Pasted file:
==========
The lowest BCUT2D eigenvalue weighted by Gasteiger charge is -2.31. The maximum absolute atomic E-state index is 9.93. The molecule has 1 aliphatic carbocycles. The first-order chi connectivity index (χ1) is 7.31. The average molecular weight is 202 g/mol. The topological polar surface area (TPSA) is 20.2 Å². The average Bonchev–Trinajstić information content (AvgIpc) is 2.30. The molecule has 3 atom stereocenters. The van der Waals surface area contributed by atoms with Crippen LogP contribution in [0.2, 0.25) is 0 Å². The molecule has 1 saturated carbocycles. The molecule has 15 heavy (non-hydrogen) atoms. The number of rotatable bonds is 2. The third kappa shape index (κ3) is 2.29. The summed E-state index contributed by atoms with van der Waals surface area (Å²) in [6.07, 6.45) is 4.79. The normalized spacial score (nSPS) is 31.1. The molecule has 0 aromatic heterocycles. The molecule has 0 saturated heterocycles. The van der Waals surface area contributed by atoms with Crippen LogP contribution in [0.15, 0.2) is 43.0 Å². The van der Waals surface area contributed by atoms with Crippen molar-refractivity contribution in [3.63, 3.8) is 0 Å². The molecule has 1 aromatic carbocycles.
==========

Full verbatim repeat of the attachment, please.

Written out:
The lowest BCUT2D eigenvalue weighted by Gasteiger charge is -2.31. The maximum absolute atomic E-state index is 9.93. The molecule has 1 aliphatic carbocycles. The first-order chi connectivity index (χ1) is 7.31. The average molecular weight is 202 g/mol. The topological polar surface area (TPSA) is 20.2 Å². The average Bonchev–Trinajstić information content (AvgIpc) is 2.30. The molecule has 3 atom stereocenters. The van der Waals surface area contributed by atoms with Crippen LogP contribution in [0.2, 0.25) is 0 Å². The molecule has 1 saturated carbocycles. The molecule has 15 heavy (non-hydrogen) atoms. The number of rotatable bonds is 2. The third kappa shape index (κ3) is 2.29. The summed E-state index contributed by atoms with van der Waals surface area (Å²) in [6.07, 6.45) is 4.79. The normalized spacial score (nSPS) is 31.1. The molecule has 0 aromatic heterocycles. The molecule has 0 saturated heterocycles. The van der Waals surface area contributed by atoms with Crippen LogP contribution in [0.15, 0.2) is 43.0 Å². The van der Waals surface area contributed by atoms with Crippen molar-refractivity contribution in [3.63, 3.8) is 0 Å². The molecule has 1 aromatic carbocycles.